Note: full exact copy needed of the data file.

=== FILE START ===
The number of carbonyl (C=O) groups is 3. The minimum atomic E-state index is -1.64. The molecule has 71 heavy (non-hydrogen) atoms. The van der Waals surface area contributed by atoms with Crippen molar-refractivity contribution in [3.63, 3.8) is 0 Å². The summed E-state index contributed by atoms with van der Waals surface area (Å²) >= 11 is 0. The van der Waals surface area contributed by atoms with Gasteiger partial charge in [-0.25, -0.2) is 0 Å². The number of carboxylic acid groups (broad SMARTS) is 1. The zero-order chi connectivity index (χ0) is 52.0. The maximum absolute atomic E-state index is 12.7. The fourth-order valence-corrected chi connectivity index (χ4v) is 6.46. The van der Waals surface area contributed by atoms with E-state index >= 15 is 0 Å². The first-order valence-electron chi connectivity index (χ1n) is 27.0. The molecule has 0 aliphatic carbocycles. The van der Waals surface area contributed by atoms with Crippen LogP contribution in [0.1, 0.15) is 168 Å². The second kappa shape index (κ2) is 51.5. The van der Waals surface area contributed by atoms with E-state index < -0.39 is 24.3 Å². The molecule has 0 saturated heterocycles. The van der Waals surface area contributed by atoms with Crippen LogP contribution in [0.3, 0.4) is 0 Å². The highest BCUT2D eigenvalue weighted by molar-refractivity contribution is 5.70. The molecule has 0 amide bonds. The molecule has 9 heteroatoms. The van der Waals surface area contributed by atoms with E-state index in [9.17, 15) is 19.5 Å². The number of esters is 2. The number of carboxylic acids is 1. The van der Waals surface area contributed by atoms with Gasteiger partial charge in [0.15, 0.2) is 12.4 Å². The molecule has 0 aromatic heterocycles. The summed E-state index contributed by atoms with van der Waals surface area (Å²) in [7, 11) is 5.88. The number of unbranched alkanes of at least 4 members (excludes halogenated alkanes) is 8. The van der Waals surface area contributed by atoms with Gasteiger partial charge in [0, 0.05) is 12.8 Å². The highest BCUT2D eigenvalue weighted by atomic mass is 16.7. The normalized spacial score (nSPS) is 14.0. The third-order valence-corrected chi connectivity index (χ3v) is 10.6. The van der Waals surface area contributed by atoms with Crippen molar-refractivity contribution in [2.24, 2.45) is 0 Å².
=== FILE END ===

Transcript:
The number of carbonyl (C=O) groups is 3. The minimum atomic E-state index is -1.64. The molecule has 71 heavy (non-hydrogen) atoms. The van der Waals surface area contributed by atoms with Crippen molar-refractivity contribution in [3.63, 3.8) is 0 Å². The summed E-state index contributed by atoms with van der Waals surface area (Å²) >= 11 is 0. The van der Waals surface area contributed by atoms with Gasteiger partial charge in [-0.25, -0.2) is 0 Å². The number of carboxylic acid groups (broad SMARTS) is 1. The zero-order chi connectivity index (χ0) is 52.0. The maximum absolute atomic E-state index is 12.7. The fourth-order valence-corrected chi connectivity index (χ4v) is 6.46. The van der Waals surface area contributed by atoms with E-state index >= 15 is 0 Å². The first-order valence-electron chi connectivity index (χ1n) is 27.0. The molecule has 0 aliphatic carbocycles. The van der Waals surface area contributed by atoms with Crippen LogP contribution in [0.1, 0.15) is 168 Å². The second kappa shape index (κ2) is 51.5. The van der Waals surface area contributed by atoms with E-state index < -0.39 is 24.3 Å². The molecule has 0 saturated heterocycles. The van der Waals surface area contributed by atoms with Crippen LogP contribution in [0.3, 0.4) is 0 Å². The highest BCUT2D eigenvalue weighted by molar-refractivity contribution is 5.70. The molecule has 0 amide bonds. The molecule has 9 heteroatoms. The van der Waals surface area contributed by atoms with E-state index in [9.17, 15) is 19.5 Å². The number of esters is 2. The number of carboxylic acids is 1. The van der Waals surface area contributed by atoms with Gasteiger partial charge in [0.15, 0.2) is 12.4 Å². The molecule has 0 aromatic heterocycles. The summed E-state index contributed by atoms with van der Waals surface area (Å²) in [7, 11) is 5.88. The number of unbranched alkanes of at least 4 members (excludes halogenated alkanes) is 8. The van der Waals surface area contributed by atoms with Gasteiger partial charge in [0, 0.05) is 12.8 Å². The highest BCUT2D eigenvalue weighted by atomic mass is 16.7. The normalized spacial score (nSPS) is 14.0. The third-order valence-corrected chi connectivity index (χ3v) is 10.6. The van der Waals surface area contributed by atoms with Crippen molar-refractivity contribution in [2.24, 2.45) is 0 Å².